The New York Times had a significant story to tell about Brett Kavanaugh. It’s this: In a new book, the Times reporters produced new evidence that profoundly undermined the central claims against Kavanaugh. Leland Keyser — Christine Blasey Ford’s friend and the person Ford herself testified was also at the party where Ford claimed Kavanaugh assaulted her — has stated on the record that she doesn’t have “any confidence” in Ford’s story.
Not only does she not recall the specific party at issue, she doesn’t recall “any others like it.” Moreover, Keyser maintains this recollection in spite of a determined effort by old friends to get her to change her testimony — a pressure campaign that Keyser admirably resisted.
But that’s not the story the New York Times chose to tell. Instead, this weekend it ran an extended piece that breathlessly asserts that there exists a new claim against Kavanaugh. The original story reported that a man named Max Stier alleged that “friends” pushed Kavanaugh’s penis into the hand of a female student. Hours later — only after Democrats issued furious denunciations of Kavanaugh — did the Times add a rather significant editor’s note. The female student “declined to be interviewed,” and her “friends say that she does not recall the incident.”
In other words, “Never mind.” But even that editor’s note is incomplete. It turns out that Max Stier served as one of Bill Clinton’s lawyers during the Starr investigation, a fact that’s at least relevant to the existence of partisan bias.
The New York Times’s disgraceful weekend performance is a reminder that the media performed abysmally during the Kavanaugh confirmation process. Ronan Farrow had accumulated an enormous amount of capital reporting thoroughly-researched and well-corroborated claims of sexual abuse that helped launch the #MeToo movement. He squandered that reputation for scrupulosity by reporting Deborah Ramirez’s claim that Kavanaugh exposed himself in spite of the total absence of corroborating evidence and in spite of evidence Ramirez herself was unsure of her memories.
But for sheer malice nothing can match the speed and ferocity with which reporters accepted the facially-ludicrous rape story pushed by Michael Avenatti client Julie Swetnick. She claimed that she saw Kavanaugh “waiting his turn” for a gang rape and spiking punch to facilitate gang rapes. The story was never remotely plausible, but that didn’t stop media figures from shaming anyone who expressed public doubts on Twitter.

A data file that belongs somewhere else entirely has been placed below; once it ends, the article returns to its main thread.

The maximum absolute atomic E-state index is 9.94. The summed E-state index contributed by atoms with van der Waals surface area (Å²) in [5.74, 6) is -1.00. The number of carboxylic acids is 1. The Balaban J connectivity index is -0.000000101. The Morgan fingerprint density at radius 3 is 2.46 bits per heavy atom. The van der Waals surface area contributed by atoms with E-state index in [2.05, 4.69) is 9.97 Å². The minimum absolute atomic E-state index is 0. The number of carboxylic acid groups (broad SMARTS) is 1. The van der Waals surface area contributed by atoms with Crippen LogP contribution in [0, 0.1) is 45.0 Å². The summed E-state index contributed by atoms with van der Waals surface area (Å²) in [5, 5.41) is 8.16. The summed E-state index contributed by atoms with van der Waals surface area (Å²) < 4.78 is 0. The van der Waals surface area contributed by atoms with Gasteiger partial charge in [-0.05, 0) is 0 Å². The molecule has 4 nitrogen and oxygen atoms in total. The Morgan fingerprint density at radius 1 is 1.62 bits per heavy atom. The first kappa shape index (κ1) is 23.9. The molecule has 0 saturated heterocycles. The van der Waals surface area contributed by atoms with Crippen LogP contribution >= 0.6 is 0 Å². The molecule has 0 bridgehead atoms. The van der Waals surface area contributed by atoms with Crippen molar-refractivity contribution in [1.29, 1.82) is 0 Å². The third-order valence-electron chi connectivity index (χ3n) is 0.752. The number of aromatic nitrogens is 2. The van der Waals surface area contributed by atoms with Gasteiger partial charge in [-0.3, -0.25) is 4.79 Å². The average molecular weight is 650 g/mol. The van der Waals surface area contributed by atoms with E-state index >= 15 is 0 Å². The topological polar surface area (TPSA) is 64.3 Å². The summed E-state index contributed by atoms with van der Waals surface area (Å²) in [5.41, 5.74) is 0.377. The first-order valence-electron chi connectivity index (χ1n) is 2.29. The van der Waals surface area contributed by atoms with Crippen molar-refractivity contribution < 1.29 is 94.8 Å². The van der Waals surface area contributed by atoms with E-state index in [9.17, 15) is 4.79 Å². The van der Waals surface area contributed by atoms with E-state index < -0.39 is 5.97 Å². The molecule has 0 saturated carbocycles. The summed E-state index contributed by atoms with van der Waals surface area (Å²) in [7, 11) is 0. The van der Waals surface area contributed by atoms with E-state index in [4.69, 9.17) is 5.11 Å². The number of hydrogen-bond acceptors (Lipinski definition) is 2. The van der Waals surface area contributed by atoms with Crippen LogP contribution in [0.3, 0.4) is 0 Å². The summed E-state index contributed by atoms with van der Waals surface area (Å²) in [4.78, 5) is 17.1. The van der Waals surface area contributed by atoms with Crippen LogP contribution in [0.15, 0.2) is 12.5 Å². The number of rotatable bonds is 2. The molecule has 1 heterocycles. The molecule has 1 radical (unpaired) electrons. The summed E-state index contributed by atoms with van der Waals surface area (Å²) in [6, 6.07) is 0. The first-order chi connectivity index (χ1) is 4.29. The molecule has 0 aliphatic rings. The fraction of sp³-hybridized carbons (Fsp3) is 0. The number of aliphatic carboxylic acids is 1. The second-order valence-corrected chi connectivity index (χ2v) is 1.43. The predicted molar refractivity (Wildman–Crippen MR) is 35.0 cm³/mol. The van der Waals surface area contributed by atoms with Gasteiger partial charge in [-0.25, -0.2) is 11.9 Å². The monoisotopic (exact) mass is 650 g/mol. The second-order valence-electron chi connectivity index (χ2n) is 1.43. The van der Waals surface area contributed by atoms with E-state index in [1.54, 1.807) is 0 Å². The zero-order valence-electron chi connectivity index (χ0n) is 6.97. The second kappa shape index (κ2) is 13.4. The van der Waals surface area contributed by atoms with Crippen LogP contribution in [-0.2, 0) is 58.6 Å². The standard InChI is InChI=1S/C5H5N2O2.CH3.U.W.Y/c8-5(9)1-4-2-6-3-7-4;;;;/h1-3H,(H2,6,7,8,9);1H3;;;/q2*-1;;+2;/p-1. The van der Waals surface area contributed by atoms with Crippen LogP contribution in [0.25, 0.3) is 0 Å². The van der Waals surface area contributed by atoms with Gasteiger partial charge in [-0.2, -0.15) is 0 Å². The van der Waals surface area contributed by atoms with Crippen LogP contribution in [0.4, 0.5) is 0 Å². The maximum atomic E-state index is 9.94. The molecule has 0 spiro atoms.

Perhaps the nadir of the whole affair is when Vox helped “explain the news” by publishing a piece arguing that the John Hughes movie Sixteen Candles provided “important context” for the Kavanaugh allegations. In the 1980s, you see, there was a different “cultural understanding” about gang rape.
No, there wasn’t. Gang rape was a terrible crime then, just as it is a terrible crime now. Notably, when Julie Swetnick’s claims collapsed during an MSNBC interview, many of the same media figures who trumpeted the claims and scorned all doubts fell silent. They felt no need to retract their outrage or to apologize for their scorn. Instead, they shifted their fire to claiming that Brett Kavanaugh was just too angry when he was accused of gang rape, sexual assault, and indecent exposure.
Against this backdrop, the Democrats calling for impeaching Kavanaugh — including Bernie Sanders, Elizabeth Warren, and Kamala Harris — are disgracing themselves. The claims against Kavanaugh never stood up to scrutiny, and the evidence that has emerged since the hearings last fall has only served to undercut further the claims against him.
In a speech earlier this year, Ford’s attorney Debra Katz admitted to the partisanship that at least in part motivated her client: They wanted to put an “asterisk” next to his name. “When he takes a scalpel to Roe v. Wade,” she said, “we will know who he is, we know his character, and we know what motivates him, and that is important; it is important that we know, and that is part of what motivated Christine.”
The key word there is Roe. The fierce progressive dedication to abortion rights hovers over this entire affair. And so, instead of engaging in a necessary bout of soul-searching after their abysmal performance last year, the media continue their search-and-destroy mission. Last year, they tried to block Brett Kavanaugh. Now they try to bully him. The Times should be ashamed.